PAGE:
from the espionage-is-not-war dept
Of course, right before I had read that article, I had been reading an article where the reporter spoke to an energy grid expert, who called such claims "a bunch of hooey." The guy, Seth Blumsack, along with a couple of colleagues, had been hearing all these stories about how "at risk" the electric grid was, so they went looking for the evidence. After looking at the claims and predictions, they realized that those claiming the electrical grid was at risk didn't actually appear to understand the physics of how electric grids actually work.
Blumsack, Hines and Cotilla-Sanchez decided to contrast the performance of a topological model with one based on actual physics - specifically on Ohm's and Kirchoff's Laws governing the flow of electricity in the real world. They tried out both kinds of model on an accurate representation of the North American Eastern Interconnect, the largest and one of the most trouble-prone portions of the US grid, using real-world data from a test case generated in 2005.Seems like, once again, the claims of cyberwar are overblown.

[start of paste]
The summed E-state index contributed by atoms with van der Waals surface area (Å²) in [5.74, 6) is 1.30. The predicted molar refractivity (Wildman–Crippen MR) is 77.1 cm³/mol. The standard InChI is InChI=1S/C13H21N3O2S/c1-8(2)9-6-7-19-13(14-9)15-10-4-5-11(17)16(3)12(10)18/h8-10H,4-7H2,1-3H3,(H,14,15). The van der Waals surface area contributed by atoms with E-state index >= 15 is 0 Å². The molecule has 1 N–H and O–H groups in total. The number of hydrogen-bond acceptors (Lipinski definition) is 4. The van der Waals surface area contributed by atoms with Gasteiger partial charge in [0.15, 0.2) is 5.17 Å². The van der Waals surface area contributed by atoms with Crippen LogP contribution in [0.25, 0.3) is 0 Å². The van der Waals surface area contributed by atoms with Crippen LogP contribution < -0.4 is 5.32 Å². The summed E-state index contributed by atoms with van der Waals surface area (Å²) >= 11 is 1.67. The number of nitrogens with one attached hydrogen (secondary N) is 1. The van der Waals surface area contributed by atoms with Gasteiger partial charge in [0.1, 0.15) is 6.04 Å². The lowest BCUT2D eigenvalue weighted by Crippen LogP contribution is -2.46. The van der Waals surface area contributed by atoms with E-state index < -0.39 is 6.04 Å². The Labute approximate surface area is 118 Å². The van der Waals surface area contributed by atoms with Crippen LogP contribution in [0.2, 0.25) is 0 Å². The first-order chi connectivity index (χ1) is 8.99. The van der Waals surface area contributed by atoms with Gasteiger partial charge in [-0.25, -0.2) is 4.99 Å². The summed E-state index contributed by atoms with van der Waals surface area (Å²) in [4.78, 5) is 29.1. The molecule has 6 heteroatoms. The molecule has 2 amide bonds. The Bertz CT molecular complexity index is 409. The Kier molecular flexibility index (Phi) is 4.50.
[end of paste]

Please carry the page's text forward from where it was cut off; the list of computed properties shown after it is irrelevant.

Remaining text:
The three engineers say that the physics-driven model was much closer to reality, and that this verifies what physics models show. The results showed that in fact it is major grid components through which a lot of power flows - big generating stations and massive transformers - which are the main points of vulnerability, not the minor installations scattered across the country.
It isn't so much that a minor event on a minor line or installation can't crash the network: such things do happen. But in general there have to be huge numbers of such minor events before one of them happens to hit the miracle weak point and bring everything down. It would be an impossible task for terrorists or other malefactors to know in advance just where and when a minor pinprick could cause massive effects.
"Our system is quite robust to small things failing," says Hines.